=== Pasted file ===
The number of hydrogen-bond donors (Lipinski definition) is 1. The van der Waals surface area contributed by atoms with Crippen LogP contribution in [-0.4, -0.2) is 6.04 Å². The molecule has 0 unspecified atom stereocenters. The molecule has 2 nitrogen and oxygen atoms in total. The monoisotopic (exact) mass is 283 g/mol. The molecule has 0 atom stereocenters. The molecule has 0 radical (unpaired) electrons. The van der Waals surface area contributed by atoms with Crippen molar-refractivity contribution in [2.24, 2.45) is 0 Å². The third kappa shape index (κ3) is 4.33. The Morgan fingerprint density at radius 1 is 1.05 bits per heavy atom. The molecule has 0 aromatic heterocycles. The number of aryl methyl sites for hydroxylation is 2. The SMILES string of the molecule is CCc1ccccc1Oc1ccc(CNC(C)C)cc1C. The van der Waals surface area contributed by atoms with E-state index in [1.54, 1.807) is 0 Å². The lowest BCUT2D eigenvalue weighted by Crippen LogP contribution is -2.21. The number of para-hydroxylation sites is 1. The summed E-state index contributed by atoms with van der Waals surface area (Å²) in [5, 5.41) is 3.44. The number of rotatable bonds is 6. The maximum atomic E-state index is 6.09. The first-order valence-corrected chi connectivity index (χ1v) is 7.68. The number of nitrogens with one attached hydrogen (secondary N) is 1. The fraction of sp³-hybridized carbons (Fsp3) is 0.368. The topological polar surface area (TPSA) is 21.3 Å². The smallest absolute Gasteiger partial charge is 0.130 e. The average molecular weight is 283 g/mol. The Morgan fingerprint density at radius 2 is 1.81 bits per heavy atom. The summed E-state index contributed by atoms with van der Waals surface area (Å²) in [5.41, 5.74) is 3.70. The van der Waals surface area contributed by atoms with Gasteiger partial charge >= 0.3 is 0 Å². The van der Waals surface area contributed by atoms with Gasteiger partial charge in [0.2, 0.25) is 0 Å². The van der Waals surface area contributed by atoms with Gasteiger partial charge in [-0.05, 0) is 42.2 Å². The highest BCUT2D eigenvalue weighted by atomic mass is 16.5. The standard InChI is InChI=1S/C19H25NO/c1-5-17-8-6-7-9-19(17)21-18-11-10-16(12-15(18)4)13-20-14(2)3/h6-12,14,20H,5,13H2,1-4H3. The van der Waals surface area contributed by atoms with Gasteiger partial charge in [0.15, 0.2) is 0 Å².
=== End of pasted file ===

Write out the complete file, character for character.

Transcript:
The number of hydrogen-bond donors (Lipinski definition) is 1. The van der Waals surface area contributed by atoms with Crippen LogP contribution in [-0.4, -0.2) is 6.04 Å². The molecule has 0 unspecified atom stereocenters. The molecule has 2 nitrogen and oxygen atoms in total. The monoisotopic (exact) mass is 283 g/mol. The molecule has 0 atom stereocenters. The molecule has 0 radical (unpaired) electrons. The van der Waals surface area contributed by atoms with Crippen molar-refractivity contribution in [2.24, 2.45) is 0 Å². The third kappa shape index (κ3) is 4.33. The Morgan fingerprint density at radius 1 is 1.05 bits per heavy atom. The molecule has 0 aromatic heterocycles. The number of aryl methyl sites for hydroxylation is 2. The SMILES string of the molecule is CCc1ccccc1Oc1ccc(CNC(C)C)cc1C. The van der Waals surface area contributed by atoms with E-state index in [1.54, 1.807) is 0 Å². The lowest BCUT2D eigenvalue weighted by Crippen LogP contribution is -2.21. The number of para-hydroxylation sites is 1. The summed E-state index contributed by atoms with van der Waals surface area (Å²) in [5, 5.41) is 3.44. The number of rotatable bonds is 6. The maximum atomic E-state index is 6.09. The first-order valence-corrected chi connectivity index (χ1v) is 7.68. The number of nitrogens with one attached hydrogen (secondary N) is 1. The fraction of sp³-hybridized carbons (Fsp3) is 0.368. The topological polar surface area (TPSA) is 21.3 Å². The smallest absolute Gasteiger partial charge is 0.130 e. The average molecular weight is 283 g/mol. The Morgan fingerprint density at radius 2 is 1.81 bits per heavy atom. The summed E-state index contributed by atoms with van der Waals surface area (Å²) in [5.41, 5.74) is 3.70. The van der Waals surface area contributed by atoms with Gasteiger partial charge >= 0.3 is 0 Å². The van der Waals surface area contributed by atoms with Gasteiger partial charge in [0.2, 0.25) is 0 Å². The van der Waals surface area contributed by atoms with Gasteiger partial charge in [-0.05, 0) is 42.2 Å². The highest BCUT2D eigenvalue weighted by atomic mass is 16.5. The standard InChI is InChI=1S/C19H25NO/c1-5-17-8-6-7-9-19(17)21-18-11-10-16(12-15(18)4)13-20-14(2)3/h6-12,14,20H,5,13H2,1-4H3. The van der Waals surface area contributed by atoms with Gasteiger partial charge in [0.15, 0.2) is 0 Å².